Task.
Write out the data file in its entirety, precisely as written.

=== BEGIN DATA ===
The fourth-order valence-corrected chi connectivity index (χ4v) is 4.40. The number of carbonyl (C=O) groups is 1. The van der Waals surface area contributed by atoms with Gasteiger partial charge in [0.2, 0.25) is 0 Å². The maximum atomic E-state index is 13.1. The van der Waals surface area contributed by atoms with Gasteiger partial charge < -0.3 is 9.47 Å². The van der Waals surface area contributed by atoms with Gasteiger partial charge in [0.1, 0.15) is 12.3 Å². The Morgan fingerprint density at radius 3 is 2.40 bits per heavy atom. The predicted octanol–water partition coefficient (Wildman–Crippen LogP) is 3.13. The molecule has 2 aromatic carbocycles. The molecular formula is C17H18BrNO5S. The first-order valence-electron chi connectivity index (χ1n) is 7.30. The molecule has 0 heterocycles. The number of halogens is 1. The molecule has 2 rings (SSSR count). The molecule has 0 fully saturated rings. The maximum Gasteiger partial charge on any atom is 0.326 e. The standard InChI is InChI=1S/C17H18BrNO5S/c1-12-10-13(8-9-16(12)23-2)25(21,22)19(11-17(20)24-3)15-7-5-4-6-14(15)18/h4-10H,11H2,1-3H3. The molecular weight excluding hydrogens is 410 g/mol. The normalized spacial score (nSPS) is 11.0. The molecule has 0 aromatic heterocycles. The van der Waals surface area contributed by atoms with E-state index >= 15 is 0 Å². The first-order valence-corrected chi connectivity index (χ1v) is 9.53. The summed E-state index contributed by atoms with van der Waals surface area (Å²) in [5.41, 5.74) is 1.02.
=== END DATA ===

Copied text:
The fourth-order valence-corrected chi connectivity index (χ4v) is 4.40. The number of carbonyl (C=O) groups is 1. The van der Waals surface area contributed by atoms with Gasteiger partial charge in [0.2, 0.25) is 0 Å². The maximum atomic E-state index is 13.1. The van der Waals surface area contributed by atoms with Gasteiger partial charge < -0.3 is 9.47 Å². The van der Waals surface area contributed by atoms with Gasteiger partial charge in [0.1, 0.15) is 12.3 Å². The Morgan fingerprint density at radius 3 is 2.40 bits per heavy atom. The predicted octanol–water partition coefficient (Wildman–Crippen LogP) is 3.13. The molecule has 2 aromatic carbocycles. The molecular formula is C17H18BrNO5S. The first-order valence-electron chi connectivity index (χ1n) is 7.30. The molecule has 0 heterocycles. The number of halogens is 1. The molecule has 2 rings (SSSR count). The molecule has 0 fully saturated rings. The maximum Gasteiger partial charge on any atom is 0.326 e. The standard InChI is InChI=1S/C17H18BrNO5S/c1-12-10-13(8-9-16(12)23-2)25(21,22)19(11-17(20)24-3)15-7-5-4-6-14(15)18/h4-10H,11H2,1-3H3. The molecular weight excluding hydrogens is 410 g/mol. The normalized spacial score (nSPS) is 11.0. The molecule has 0 aromatic heterocycles. The van der Waals surface area contributed by atoms with E-state index >= 15 is 0 Å². The first-order valence-corrected chi connectivity index (χ1v) is 9.53. The summed E-state index contributed by atoms with van der Waals surface area (Å²) in [5.41, 5.74) is 1.02.